This topic contains 3 replies, has 3 voices, and was last updated by Joe Warner 3 years, 10 months ago.
January 20, 2015 at 1:04 pm #15401
I’m a 30-year employee who would like to retire in 5-years and have my mortgage paid off. To date I’ve only invested in traditional TSP but wonder whether it may be better to invest in Roth for 5-years, use the Roth funds to pay off the mortgage, and to not have to pay taxes upon withdrawl.January 23, 2015 at 4:08 pm #15449
This is my opinion, I’m no TSPallocation guru, but I’m answering. Hey, it’s suppose to be a message board with conversation exchanging thoughts…..right?
There are a few things to consider in my opinion. 1st and most important would be what age you will be because you will need to be at least 59½ to take a ONE time partial withdrawal. https://www.tsp.gov/PDF/formspubs/tspbk02.pdf
You are eligible to make a one-time-only withdrawal of
part of your TSP account so long as you did not make
an age-based in-service withdrawal (at age 59½ or older)
and your Roth balances differently. The allocation you
choose when you request your interfund transfer will
apply to both your traditional (non-Roth) and your Roth
balances pro rata (i.e., proportionally ” (Pg 4……really 6 in PDF format)
The next thing is to leave your money in TSP or not because TSP will take out Traditional and Roth proportionately. I personally believe I would rather pay taxes now (Roth) so you wouldn’t have to pay taxes later. I saw the math, it looked sound, so I plugged in some other numbers to convince myself and it seemed true, Roth and Traditional do end in the same result ceteris paribus. I believe the odds of taxes going up in the future are likely though and if I stick with Traditional only then I would be paying a higher rate. I do both Traditional and Roth though because I dunno about what tax bracket I’ll be in later in life; chances are it will not change. When I’m retired though, will I be making more money being retired with TSP withdrawals? Probably not, but I do like the peace of mind with Roth so I can take the money out tax free if I meet the requirements.
This may be a question for a financial adviser though because only taking out the Roth portion you would need to swing it over in a Roth IRA (I think) since you can’t say “I only want Roth funds” on your one partial withdrawal. I’m sure there are some courses when you are close to retirement that can answer your questions with authority; they certainly have more knowledge than myself about the subject for sure.
I may be crazy (No confirmation needed 😉 ), but I plan to take out my Roth portion when I reach 30 years in the govt. I believe this is my one time partial withdrawal, or maybe when I meet that 59½ age I will be allowed to take out the Roth portion? Wishful thinking??? Questions upon questions, it is my understanding you would need to transfer to an IRA, but if I transfer to an IRA am I allowed to immediately take a good portion/all of my money from the Roth IRA? Why would that fiscal institution allow the IRA to only have you take the money out for a payment? Are you required to leave that money alone “x” amount of years, maybe take x amount of money per year, or pay a fine? I assume they take 10% for allowing this maybe…a processing fee….or maybe they don’t allow the action? Or maybe if you already have a Roth IRA you can transfer to this existing IRA and take it out tax free with no hassle? Contact a financial adviser for this one, that is what I’ll do approximately 2-3 years before I retire……..that’s what I tell myself now because I despise financial advisers. Wrong or right they get paid because over the long haul they “should” be right. I am a hater, but I am more of a buy and hold kind of guy. I was drawn to this site because of these “indicators” being identified of when you need to pull out of risky investments. Maybe I can use this as an indicator when to jump ship? You always find an edge when you can…..isn’t that right Brady? Hate Hate Hate!!! Haters gonna Hate 😉January 31, 2015 at 1:42 am #15580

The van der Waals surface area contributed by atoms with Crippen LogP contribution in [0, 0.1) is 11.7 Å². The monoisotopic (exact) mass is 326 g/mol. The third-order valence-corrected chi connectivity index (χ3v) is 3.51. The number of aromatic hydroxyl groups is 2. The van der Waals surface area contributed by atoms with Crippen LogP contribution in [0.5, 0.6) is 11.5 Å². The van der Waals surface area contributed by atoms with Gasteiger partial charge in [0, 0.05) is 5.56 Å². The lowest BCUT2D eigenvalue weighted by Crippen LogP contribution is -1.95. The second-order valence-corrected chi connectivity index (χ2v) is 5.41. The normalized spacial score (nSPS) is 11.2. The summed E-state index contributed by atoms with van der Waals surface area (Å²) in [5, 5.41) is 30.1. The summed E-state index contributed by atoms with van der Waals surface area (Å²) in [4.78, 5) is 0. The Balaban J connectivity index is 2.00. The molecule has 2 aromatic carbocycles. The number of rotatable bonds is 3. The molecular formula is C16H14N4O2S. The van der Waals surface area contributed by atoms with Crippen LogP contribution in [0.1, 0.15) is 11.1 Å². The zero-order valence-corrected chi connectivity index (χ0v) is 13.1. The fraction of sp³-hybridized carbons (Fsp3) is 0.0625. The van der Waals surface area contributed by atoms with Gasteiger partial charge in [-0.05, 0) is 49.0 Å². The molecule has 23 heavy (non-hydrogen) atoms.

I can always count on DanDan to give my reading comprehension a solid workout. 🙂
I am still so far from making withdrawals that I am definitely not an expert in those rules. I always go to Dan Jamison and his guide for an explanation on distributions.
As far as tax consequences go, if you are planning to stop working when you retire, you are probably better off keeping it in the Traditional TSP. If you plan to land a big money private sector job which will move you into a higher tax bracket, the Roth TSP might be the way to go.
The TSP Allocation Guide www.TSPallocation.comOctober 12, 2015 at 1:16 am #17276
I think the first question to answer is whether it is better to payoff the mortgage right away or keep it as is.
If your mortgage rate after marginal tax considerations are calculated is above about 4.5% then you may want to payoff the mortgage as that give you a consistent equivalent return. If it below that you may like to keep the money invested and pay it off of the capital gains. Hopefully that will give you a good positive gain.
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